Research has shown that WIC has played an important role in improving birth outcomes and containing health care costs, resulting in longer pregnancies, fewer infant deaths, a greater likelihood of receiving prenatal care, improved infant-feeding practices, and immunization rates

Financial Security:
Colorado Works

In building a foundation for self-sufficiency, some Colorado families need some extra tools to ensure they can weather challenging financial circumstances and obtain basic resources to help them and their communities reach their potential.

Colorado Works is Colorado's Temporary Assistance for Needy Families (TANF) program and provides public assistance to families in need. The Colorado Works program is designed to assist participants in becoming self-sufficient by strengthening the economic and social stability of families. The program provides monthly cash assistance and support services to eligible Colorado families.

The program is primarily funded by a federal block grant to the state. Counties also contribute about 20% of the cost.


Child care is a must for working families. Along with ensuring that parents can work or obtain job skills training to improve their families' economic security, studies show that quality child care improves children's academic performance, career development and health outcomes.

Yet despite these proven benefits, low-income families often struggle with the cost of child care. Colorado ranks among the top 10 most expensive states in the country for center-based child care. For families with an infant, full-time enrollment at a child care center cost an average of $15,140 a year-or about three-quarters of the total income of a family of three living at the Federal Poverty Level (FPL).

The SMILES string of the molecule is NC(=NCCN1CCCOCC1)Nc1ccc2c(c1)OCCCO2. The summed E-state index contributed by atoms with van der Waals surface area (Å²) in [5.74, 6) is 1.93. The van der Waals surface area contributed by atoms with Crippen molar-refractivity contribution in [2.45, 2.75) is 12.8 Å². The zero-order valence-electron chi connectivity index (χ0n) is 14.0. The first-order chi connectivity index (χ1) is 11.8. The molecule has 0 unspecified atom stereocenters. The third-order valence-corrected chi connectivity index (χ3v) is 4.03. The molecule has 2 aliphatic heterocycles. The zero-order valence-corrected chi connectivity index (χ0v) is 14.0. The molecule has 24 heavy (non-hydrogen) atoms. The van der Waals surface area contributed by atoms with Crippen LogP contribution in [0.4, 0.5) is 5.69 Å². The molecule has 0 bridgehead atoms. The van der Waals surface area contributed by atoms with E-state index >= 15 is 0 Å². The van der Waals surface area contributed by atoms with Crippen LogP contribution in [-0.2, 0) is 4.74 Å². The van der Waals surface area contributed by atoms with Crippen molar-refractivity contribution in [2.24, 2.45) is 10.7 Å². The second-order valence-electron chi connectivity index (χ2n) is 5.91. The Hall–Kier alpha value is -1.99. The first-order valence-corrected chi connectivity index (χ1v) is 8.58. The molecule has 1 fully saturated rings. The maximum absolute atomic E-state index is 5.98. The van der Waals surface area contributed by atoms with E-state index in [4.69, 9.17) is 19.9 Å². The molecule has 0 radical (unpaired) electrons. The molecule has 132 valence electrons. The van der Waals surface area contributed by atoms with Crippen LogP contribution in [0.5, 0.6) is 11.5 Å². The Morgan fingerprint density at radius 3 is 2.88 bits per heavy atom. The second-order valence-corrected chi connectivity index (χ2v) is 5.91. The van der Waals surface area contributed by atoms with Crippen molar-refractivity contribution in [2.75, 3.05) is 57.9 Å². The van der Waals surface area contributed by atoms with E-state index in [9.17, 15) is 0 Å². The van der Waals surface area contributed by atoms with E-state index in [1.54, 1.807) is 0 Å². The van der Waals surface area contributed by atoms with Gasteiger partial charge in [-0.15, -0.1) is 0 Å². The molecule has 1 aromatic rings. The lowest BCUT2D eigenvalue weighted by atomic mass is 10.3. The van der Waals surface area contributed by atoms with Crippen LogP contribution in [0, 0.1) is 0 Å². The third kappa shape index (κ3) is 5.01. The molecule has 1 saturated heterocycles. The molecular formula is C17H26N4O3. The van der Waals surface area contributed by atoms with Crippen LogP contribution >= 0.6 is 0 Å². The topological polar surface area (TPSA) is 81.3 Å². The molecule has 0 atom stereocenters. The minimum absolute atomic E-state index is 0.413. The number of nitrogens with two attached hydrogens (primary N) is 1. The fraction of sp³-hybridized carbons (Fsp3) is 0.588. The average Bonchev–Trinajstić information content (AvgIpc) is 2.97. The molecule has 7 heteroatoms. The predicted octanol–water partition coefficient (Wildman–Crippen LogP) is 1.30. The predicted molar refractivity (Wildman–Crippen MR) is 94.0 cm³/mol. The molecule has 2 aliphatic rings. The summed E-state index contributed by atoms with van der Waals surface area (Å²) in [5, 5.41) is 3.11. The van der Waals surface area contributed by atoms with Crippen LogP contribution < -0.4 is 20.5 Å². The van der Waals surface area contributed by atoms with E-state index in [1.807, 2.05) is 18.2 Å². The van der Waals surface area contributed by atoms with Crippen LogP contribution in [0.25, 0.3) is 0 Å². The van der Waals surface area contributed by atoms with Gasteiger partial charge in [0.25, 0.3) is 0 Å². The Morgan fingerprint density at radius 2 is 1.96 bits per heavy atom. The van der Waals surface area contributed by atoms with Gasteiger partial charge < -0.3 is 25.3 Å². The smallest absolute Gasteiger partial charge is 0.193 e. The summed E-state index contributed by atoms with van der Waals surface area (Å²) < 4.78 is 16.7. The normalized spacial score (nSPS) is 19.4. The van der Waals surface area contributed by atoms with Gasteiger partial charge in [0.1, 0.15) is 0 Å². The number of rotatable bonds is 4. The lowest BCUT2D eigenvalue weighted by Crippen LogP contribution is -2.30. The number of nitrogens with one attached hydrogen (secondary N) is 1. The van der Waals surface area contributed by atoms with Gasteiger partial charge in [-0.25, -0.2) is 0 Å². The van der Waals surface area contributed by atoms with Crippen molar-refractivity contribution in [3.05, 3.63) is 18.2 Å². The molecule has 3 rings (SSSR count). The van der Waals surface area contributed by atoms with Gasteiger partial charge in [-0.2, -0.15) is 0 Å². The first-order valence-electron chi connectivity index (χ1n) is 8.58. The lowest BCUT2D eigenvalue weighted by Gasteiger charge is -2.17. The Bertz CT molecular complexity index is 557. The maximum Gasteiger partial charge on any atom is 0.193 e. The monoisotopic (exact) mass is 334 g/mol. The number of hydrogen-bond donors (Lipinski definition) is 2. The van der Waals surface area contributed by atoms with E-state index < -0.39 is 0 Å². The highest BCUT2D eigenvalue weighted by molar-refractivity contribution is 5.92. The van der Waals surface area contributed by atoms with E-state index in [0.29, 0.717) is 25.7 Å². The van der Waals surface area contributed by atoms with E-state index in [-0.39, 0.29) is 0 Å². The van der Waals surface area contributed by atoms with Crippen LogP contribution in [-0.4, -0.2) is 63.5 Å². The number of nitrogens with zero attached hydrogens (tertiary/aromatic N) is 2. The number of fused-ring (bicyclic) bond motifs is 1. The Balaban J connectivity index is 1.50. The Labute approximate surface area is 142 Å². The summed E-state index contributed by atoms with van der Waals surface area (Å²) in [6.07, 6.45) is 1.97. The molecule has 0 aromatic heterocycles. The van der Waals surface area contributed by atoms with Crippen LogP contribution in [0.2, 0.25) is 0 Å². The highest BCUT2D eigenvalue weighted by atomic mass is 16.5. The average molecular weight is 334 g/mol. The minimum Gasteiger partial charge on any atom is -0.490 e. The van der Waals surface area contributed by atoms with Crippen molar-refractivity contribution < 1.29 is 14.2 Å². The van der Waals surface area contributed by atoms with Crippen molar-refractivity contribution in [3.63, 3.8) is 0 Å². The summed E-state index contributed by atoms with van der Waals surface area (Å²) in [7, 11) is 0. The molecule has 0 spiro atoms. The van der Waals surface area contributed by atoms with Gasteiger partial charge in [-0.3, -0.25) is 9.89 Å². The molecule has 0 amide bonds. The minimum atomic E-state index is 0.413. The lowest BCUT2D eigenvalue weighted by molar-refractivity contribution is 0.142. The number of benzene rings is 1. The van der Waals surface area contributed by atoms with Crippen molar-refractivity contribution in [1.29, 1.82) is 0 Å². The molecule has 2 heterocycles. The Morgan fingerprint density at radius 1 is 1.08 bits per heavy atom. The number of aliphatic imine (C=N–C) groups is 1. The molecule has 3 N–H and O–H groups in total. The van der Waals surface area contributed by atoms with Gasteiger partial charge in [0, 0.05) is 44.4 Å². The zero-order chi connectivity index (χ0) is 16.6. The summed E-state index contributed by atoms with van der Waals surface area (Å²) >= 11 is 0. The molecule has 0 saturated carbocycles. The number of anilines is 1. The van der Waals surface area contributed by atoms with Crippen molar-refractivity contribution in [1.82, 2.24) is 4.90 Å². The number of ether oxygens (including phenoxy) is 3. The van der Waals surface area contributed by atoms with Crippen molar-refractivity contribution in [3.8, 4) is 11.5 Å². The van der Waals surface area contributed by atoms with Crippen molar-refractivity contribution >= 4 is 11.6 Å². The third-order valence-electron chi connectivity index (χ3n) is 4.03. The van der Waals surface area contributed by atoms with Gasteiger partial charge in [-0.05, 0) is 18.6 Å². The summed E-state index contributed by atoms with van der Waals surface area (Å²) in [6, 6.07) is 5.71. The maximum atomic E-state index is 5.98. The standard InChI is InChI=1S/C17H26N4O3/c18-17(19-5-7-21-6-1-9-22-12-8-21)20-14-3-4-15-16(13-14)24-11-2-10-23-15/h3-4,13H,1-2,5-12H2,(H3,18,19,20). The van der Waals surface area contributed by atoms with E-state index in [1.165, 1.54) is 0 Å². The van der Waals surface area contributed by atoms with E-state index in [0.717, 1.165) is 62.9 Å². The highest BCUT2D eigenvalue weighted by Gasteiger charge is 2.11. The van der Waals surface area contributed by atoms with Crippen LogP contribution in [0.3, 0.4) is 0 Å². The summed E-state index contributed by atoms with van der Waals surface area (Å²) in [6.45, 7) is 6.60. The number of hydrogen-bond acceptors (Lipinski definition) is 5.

The Colorado Child Care Assistance Program (CCCAP) provides child care assistance to parents who are working, searching for employment or participating in training, and parents who are enrolled in the Colorado Works Program and need child care services to support their efforts toward self-sufficiency. Most of the money for CCCAP comes from the federal Child Care and Development Fund. Each county can set their own income eligibility limit as long as it is at or above 165% of the federal poverty level and does not exceed 85% of area median income.

Unfortunately, while the need is growing, only an estimated one-quarter of all eligible children in the state are served by CCCAP. Low reimbursement rates have also resulted in fewer providers willing to accept CCCAP subsidies.